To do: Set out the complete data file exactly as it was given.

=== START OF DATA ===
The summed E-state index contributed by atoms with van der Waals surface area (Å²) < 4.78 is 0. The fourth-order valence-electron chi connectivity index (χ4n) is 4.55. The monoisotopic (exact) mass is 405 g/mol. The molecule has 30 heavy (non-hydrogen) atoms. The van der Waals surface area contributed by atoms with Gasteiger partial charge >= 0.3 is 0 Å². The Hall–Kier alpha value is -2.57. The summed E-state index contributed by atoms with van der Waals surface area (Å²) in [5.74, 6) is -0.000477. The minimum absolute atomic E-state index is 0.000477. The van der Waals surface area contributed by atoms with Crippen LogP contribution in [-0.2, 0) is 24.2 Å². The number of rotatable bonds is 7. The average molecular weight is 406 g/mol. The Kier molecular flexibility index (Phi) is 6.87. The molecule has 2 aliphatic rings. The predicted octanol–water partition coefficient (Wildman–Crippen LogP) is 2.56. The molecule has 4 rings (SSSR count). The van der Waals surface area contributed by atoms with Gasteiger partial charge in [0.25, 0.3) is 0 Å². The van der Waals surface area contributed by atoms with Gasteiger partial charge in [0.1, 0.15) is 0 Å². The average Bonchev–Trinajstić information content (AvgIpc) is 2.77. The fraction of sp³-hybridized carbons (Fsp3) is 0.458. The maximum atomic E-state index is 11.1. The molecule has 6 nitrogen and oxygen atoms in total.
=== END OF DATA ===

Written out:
The summed E-state index contributed by atoms with van der Waals surface area (Å²) < 4.78 is 0. The fourth-order valence-electron chi connectivity index (χ4n) is 4.55. The monoisotopic (exact) mass is 405 g/mol. The molecule has 30 heavy (non-hydrogen) atoms. The van der Waals surface area contributed by atoms with Gasteiger partial charge >= 0.3 is 0 Å². The Hall–Kier alpha value is -2.57. The summed E-state index contributed by atoms with van der Waals surface area (Å²) in [5.74, 6) is -0.000477. The minimum absolute atomic E-state index is 0.000477. The van der Waals surface area contributed by atoms with Crippen LogP contribution in [-0.2, 0) is 24.2 Å². The number of rotatable bonds is 7. The average molecular weight is 406 g/mol. The Kier molecular flexibility index (Phi) is 6.87. The molecule has 2 aliphatic rings. The predicted octanol–water partition coefficient (Wildman–Crippen LogP) is 2.56. The molecule has 4 rings (SSSR count). The van der Waals surface area contributed by atoms with Gasteiger partial charge in [0.25, 0.3) is 0 Å². The van der Waals surface area contributed by atoms with Gasteiger partial charge in [0.1, 0.15) is 0 Å². The average Bonchev–Trinajstić information content (AvgIpc) is 2.77. The fraction of sp³-hybridized carbons (Fsp3) is 0.458. The maximum atomic E-state index is 11.1. The molecule has 6 nitrogen and oxygen atoms in total.